Islands, cherry pies, nature trails... the Door County Peninsula has all and more, discovers Rama Sreekant
What’s your idea of a perfect mid-west vacation? Do you see yourself canoeing around a remote island or sitting in a comfy chair at the water’s edge with a stack of good books? The Door County Peninsula and Washington Island are the perfect destination for all of this and so much more. Rama Sreekant assures that you’ll be pleased to find unparalleled rest, relaxation, and rejuvenation that will make you want to come back year after year.
Four hours’ drive north of Chicago, Door County in Wisconsin has been a Midwest weekend getaway-staple for generations. During fall, when the colours really start to pop, this idyllic bit of countryside becomes one of the best places to experience a truly classic American autumn. Door County brags 298 miles of stunning coastline–the aquamarine waters and crashing waves of upper Lake Michigan on the east, the more placid Green Bay on the west. Now, imagine the leaves changing colours in the background. Travelling north through Door County’s small towns and fishing villages, it’s easy to understand why the area is sometimes called “Cape Cod of the Midwest.”
One of the country’s top cherry producers, Door County is known for its tart Montmorency cherries, used primarily in pies. It’s a delight to see a carpet of red cherries grown over 2,000 acres of land. You can visit one of the orchards in Door County during the picking season, which is generally from mid-July to early-August, and pick your own fresh cherries. Shops in markets here sell a wealth of specialty cherry products to pamper a pantry, including jams, sauces, chutneys, syrups, pie fillings, juices, liqueurs and wines. The cherry on the top of the Door County-dessert experience is Wilson’s Restaurant & Ice Cream Parlor in Ephraim. Opened in 1906, this must-visit landmark serves old-fashioned, outrageously calorific ice-cream concoctions.
Eagle Tower at Peninsula State Park is the place to be at sunset. Built in 1932, it’s a bit of a relic, but a must-climb, all the same. You can get a great panoramic shot with a lovely view of Lake Michigan. The trail entrance is just off Eagle Tower and the entire two-mile loop is marked with little eagle plates nailed into trees. While it is deemed to be an advanced trail, I’d say it is moderately difficult. There are some rough grounds and a few rocks and inclines to climb, but it isn’t a Herculean task unless you’re with children, seniors or someone who has had a leg surgery, needs a cane, etc. What makes this trail one of the must-dos while in Door County, is walking along the towering 150-foot limestone cliffs, several of which possess caves that you can walk into and take great pictures of. The trail is well shaded with forests that hide various springs, waterfalls and rocky access to the picturesque lakefront. Not to be missed!!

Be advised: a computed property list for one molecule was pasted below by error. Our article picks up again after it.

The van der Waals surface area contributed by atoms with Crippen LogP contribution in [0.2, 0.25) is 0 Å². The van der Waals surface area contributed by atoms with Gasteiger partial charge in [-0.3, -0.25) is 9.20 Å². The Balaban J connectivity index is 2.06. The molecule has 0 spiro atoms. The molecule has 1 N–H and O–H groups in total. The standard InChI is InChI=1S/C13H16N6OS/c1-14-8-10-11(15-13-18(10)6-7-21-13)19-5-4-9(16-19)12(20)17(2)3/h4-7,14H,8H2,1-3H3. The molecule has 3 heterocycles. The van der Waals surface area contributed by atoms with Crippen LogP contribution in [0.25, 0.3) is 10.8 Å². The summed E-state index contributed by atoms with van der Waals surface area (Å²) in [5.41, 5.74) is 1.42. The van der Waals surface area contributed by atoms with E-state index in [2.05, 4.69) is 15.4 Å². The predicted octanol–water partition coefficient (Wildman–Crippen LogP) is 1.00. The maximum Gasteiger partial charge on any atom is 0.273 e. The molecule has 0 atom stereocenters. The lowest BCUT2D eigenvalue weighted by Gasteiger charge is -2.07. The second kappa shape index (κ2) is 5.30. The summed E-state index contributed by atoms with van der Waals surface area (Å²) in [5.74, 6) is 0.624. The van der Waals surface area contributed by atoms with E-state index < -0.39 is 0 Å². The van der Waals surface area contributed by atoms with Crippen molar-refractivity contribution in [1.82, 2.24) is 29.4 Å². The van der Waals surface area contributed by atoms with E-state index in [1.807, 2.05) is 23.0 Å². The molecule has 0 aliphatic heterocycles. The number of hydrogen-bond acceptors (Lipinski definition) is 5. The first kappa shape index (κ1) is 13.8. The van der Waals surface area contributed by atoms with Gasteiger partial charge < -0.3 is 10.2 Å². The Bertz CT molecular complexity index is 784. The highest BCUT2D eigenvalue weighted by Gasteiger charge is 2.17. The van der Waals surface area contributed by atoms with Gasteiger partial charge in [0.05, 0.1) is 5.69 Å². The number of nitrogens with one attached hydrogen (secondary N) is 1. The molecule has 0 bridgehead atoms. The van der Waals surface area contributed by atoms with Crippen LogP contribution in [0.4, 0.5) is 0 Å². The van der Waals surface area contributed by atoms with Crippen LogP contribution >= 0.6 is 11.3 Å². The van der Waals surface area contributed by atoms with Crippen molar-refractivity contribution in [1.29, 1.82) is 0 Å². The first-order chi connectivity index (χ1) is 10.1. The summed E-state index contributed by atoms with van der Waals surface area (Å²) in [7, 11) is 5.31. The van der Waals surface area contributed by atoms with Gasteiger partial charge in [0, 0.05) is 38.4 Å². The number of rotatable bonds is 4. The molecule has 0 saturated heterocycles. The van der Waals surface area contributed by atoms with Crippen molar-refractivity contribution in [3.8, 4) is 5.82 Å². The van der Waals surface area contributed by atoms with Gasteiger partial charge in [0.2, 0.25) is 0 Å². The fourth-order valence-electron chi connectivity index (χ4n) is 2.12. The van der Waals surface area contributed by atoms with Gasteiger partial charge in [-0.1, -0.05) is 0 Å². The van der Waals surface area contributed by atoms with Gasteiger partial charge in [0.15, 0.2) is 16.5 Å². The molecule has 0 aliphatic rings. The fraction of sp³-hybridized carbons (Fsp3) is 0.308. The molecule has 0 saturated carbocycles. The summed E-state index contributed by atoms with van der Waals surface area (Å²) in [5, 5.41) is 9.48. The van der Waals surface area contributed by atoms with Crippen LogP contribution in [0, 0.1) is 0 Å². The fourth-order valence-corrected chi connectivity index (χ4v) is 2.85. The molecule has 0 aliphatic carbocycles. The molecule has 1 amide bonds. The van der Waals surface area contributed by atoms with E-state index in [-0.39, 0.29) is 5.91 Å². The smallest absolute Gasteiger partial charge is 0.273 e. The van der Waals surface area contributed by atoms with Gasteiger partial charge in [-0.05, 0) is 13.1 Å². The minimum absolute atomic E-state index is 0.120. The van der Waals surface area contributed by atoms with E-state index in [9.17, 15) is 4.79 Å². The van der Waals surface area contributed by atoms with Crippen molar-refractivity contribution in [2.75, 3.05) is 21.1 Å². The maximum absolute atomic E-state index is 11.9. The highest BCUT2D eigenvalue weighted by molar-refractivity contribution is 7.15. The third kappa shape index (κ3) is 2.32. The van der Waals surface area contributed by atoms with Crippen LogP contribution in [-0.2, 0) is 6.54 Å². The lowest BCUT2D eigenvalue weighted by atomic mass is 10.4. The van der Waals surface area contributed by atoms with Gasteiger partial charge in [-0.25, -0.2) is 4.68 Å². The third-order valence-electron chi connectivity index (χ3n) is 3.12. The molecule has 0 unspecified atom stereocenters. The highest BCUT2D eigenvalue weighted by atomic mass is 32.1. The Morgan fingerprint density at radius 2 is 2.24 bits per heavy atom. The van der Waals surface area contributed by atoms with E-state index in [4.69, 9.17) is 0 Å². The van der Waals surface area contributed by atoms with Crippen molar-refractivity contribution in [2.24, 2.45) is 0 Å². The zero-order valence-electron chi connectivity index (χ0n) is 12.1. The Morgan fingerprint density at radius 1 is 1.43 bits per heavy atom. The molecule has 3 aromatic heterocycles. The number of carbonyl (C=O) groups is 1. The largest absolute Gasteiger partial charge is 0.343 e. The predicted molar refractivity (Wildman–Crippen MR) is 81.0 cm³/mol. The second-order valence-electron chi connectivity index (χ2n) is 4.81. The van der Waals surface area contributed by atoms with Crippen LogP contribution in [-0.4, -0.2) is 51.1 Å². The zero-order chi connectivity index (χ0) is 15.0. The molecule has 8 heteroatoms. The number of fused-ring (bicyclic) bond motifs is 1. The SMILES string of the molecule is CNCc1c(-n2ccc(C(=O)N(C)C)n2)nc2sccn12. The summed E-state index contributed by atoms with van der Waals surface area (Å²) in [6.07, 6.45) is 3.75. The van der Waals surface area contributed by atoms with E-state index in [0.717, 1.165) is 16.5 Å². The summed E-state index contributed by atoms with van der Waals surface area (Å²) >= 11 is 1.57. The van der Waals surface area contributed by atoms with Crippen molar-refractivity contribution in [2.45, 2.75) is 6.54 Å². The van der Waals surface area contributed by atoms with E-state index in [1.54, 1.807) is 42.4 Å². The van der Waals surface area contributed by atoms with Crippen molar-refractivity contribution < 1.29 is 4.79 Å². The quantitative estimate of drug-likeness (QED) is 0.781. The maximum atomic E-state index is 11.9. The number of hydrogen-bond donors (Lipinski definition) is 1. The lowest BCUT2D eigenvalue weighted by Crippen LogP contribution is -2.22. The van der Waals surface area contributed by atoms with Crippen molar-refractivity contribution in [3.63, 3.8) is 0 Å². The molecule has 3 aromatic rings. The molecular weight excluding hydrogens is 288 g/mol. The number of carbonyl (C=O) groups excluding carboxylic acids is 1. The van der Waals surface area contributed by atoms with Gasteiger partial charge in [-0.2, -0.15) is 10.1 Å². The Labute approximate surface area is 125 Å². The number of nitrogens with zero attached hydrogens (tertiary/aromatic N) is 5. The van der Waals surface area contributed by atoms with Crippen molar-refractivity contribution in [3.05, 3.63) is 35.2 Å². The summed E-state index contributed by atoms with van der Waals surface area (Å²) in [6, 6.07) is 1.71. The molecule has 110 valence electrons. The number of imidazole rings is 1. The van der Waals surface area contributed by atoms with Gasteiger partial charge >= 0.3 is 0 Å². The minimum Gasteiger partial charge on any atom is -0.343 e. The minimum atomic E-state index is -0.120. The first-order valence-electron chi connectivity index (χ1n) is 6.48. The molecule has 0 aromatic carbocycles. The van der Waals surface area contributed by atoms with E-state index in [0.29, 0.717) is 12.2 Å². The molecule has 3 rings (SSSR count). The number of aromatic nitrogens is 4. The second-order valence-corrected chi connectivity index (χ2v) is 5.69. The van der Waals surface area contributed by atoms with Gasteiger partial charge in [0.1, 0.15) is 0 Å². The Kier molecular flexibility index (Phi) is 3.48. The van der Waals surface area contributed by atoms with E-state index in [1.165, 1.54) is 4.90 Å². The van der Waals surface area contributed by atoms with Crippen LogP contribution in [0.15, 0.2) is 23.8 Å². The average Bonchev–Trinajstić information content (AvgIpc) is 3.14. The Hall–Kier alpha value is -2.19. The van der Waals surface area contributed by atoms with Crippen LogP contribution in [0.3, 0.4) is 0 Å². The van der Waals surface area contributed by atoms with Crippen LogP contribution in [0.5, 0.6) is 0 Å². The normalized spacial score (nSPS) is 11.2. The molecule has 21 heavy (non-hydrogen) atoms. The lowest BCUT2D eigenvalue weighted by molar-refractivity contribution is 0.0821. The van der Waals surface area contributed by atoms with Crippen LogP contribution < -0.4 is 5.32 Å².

Take the ferry from the tip of Door County, across the straights to Washington Island, the largest of the county’s islands. Over the years, the treacherous straight claimed many ships and many lives, and was thus given the name ‘Death’s Door Passage’ by early French explorers. The 30-minute ferry ride costs $13 round trip for adults; bringing a motorcycle costs an additional $15, and a car costs $26. You can hike and bike for hours along the island; you may find it almost too rugged and remote to be in the sedate Midwest. Moped rentals and bike rentals are available at the Island Clipper Dock on Washington Island.
Schoolhouse Beach is the favourite haven on hot afternoons as the cool water is your perfect escape. A raft anchored off-shore is an easy sunbathing spot popular with visitors and locals alike. The smooth limestone pebbles that line this beautiful beach are only located on four other beaches in the world and are protected, so please don’t pick any. Named for a schoolhouse built nearby in 1850, the crystal clear waters of Washington Harbor offer a quiet spot for swimming and picnics.
Take a guided tour of the historic Pottawatomie Lighthouse. It’s just over the water, in Rock Island State Park. The ferry to the tiny Rock Island departs from Jackson Harbor. It has been restored as a live-in museum. Docents live in the lighthouse from Memorial Day weekend through Columbus Day each year, conducting tours from 10 am–4 pm every day. Tours include a visit to the lantern room to see the replica of the 4th Order Fresnel lens. The lighthouse is the perfect spot to drink in scenic views of St. Martin’s Island and the Upper Michigan Garden Peninsula. One unique feature of this lighthouse is that every room has a large closet, uncommon for homes built in 1858.